The screen supports in its bight or loop .an idler roller 25 which acts as a weight to carry the screen 23 downwardly to floor level when the screen is unwound from the take-up rollers for providing a photographic background. The idler roller 25 is loosely supported in the bight of the screen 23 and is, therefore, free to rotate about its own axisas the screen is unrolled or rolled up. As seen in FIGURES 4 and 5, the screen 23 when unrolled, drops to the level of the floor 26 and presents a back portion 27 and a frontal portion 23, the latter being the photographic background or scene which it is desired to use.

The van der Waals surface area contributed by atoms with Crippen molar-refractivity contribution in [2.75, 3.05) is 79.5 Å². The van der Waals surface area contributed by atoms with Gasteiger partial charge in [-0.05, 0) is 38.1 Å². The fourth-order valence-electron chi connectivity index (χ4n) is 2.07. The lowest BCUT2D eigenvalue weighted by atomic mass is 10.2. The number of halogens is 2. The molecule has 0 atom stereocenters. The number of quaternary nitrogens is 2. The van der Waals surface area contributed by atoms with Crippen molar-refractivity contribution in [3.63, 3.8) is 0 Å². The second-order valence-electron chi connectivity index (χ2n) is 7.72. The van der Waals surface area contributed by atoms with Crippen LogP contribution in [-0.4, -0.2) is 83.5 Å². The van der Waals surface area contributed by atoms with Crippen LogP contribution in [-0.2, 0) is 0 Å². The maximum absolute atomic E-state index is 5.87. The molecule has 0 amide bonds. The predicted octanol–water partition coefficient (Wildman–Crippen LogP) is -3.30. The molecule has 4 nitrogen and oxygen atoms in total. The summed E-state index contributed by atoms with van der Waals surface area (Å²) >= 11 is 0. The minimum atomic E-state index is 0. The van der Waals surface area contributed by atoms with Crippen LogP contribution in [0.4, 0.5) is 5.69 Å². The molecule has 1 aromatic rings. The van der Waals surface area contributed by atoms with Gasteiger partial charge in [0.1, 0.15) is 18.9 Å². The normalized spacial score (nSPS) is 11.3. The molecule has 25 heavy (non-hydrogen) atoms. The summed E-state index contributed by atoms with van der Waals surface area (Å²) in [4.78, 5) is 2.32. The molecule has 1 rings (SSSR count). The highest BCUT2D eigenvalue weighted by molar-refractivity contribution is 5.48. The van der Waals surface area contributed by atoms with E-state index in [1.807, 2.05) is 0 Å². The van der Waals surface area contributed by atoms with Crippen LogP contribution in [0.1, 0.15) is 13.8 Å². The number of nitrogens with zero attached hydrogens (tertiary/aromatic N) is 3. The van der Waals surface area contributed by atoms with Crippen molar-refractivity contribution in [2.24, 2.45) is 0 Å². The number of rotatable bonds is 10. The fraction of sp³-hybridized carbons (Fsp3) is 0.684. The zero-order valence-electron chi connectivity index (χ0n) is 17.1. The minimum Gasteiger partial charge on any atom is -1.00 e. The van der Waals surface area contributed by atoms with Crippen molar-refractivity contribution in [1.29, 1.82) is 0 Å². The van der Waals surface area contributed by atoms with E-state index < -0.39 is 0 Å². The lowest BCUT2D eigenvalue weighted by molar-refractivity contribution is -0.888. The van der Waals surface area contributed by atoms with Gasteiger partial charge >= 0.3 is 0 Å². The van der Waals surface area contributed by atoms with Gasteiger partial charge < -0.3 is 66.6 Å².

The manner in which the photographic background roller assembly 10 of the present invention is used will be described, by way of example, as it may be used when providing a color background for taking pictures in a photographic studio. As was previously stated, the roller assembly 10 is designed tobe compact and unobtrusive when not in use. Thus, as shown in FIGURE 6, the assembly hangs suspended just beneath the ceiling 11 when not in use. Assuming that it is desired to effect a particular background, and further assuming that substantially all of the screen 23 as wound in take-up roller 12, one first pulls down on pull rope 22 and maintains the pull thereon to insure that brake element 24- engages take-up roller 13 to prevent its'being rotated. This also disconnects driving disc 17 from both take-up rollers. Motor 15 is then turned on to rotate in the desired direction, in this case to cause take-up roller 12 to rotate in a clockwise direction. As the take-up roller 12 rotates, the screen 23 will unwind therefrom. As the screen unwinds, a loop therein will be carried downwardly, to the floor 26 by the weight of idler roller 25 which is supported in the loop. After a suitable number of unwinding revolutions of take-up roller 12, the screen will reach the floor as shown in FIGURES 4 and 5. The screen will then present the rear and frontal portions 27 and 28, respectively. It might be that the desired background is that on the frontal portion 28 of the screen at that. moment. If such is the case, drive motor 15 is stopped and pull rope 22 released; If, on the other hand, the particular background desired still needs to be unwound from the take-up roller 12, it is only necessary to release pull rope 22 as soon as'the loop of screen 23 has reached the floor. This will result in driving disc 17 engaging both take-up rollers and drive from take-up roller 12 will be transmitted to take-up roller 13. Both take-up rollers will continue to rotate clockwise with the screen unwinding from. roller 12, traversing the path shown by the arrows in FIGURE 4, and being wound up on roller 13. As soon as the desired background is presented on the frontal portion 28, as illustrated in FIGURES 4 and 5, the drive motor 15 is stopped. If other back-grounds are thereafter desired, it is only necessary to run motor 15 in the appropriate direction until the required frontal portion 28 of the screen is presented to view. It then it is desired to roll up the screen entirely as shown in FIGURE 6, one pulls down on pull rope 22 and turns motor 16 on to cause take-up roller 12 to rotate counterclockwise. This, in turn, will cause the frontal and rear portions of the screen to wind on take-up roller 12, idler 25 being carried upwardly therewith as shown.